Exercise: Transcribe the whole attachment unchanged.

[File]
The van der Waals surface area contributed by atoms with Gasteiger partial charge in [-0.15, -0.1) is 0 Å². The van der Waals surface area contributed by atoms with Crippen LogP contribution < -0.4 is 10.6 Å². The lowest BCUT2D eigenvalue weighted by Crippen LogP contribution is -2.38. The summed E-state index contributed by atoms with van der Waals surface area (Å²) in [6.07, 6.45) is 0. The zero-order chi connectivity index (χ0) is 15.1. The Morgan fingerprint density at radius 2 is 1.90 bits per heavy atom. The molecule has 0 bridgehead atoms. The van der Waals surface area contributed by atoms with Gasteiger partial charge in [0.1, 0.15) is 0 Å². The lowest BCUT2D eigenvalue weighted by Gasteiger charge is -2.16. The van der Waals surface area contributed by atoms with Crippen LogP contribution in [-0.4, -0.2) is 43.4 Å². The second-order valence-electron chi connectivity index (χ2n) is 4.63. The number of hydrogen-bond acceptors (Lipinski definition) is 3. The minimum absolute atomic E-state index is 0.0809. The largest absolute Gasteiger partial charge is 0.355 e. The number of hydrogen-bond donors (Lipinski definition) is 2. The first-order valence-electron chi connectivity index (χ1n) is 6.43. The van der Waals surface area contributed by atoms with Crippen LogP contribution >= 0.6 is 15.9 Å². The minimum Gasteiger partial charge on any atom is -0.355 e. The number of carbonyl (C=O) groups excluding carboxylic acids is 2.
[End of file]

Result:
The van der Waals surface area contributed by atoms with Gasteiger partial charge in [-0.15, -0.1) is 0 Å². The van der Waals surface area contributed by atoms with Crippen LogP contribution < -0.4 is 10.6 Å². The lowest BCUT2D eigenvalue weighted by Crippen LogP contribution is -2.38. The summed E-state index contributed by atoms with van der Waals surface area (Å²) in [6.07, 6.45) is 0. The zero-order chi connectivity index (χ0) is 15.1. The Morgan fingerprint density at radius 2 is 1.90 bits per heavy atom. The molecule has 0 bridgehead atoms. The van der Waals surface area contributed by atoms with Gasteiger partial charge in [0.1, 0.15) is 0 Å². The lowest BCUT2D eigenvalue weighted by Gasteiger charge is -2.16. The van der Waals surface area contributed by atoms with Crippen LogP contribution in [-0.4, -0.2) is 43.4 Å². The second-order valence-electron chi connectivity index (χ2n) is 4.63. The number of hydrogen-bond acceptors (Lipinski definition) is 3. The minimum absolute atomic E-state index is 0.0809. The largest absolute Gasteiger partial charge is 0.355 e. The number of hydrogen-bond donors (Lipinski definition) is 2. The first-order valence-electron chi connectivity index (χ1n) is 6.43. The van der Waals surface area contributed by atoms with Crippen LogP contribution >= 0.6 is 15.9 Å². The minimum Gasteiger partial charge on any atom is -0.355 e. The number of carbonyl (C=O) groups excluding carboxylic acids is 2.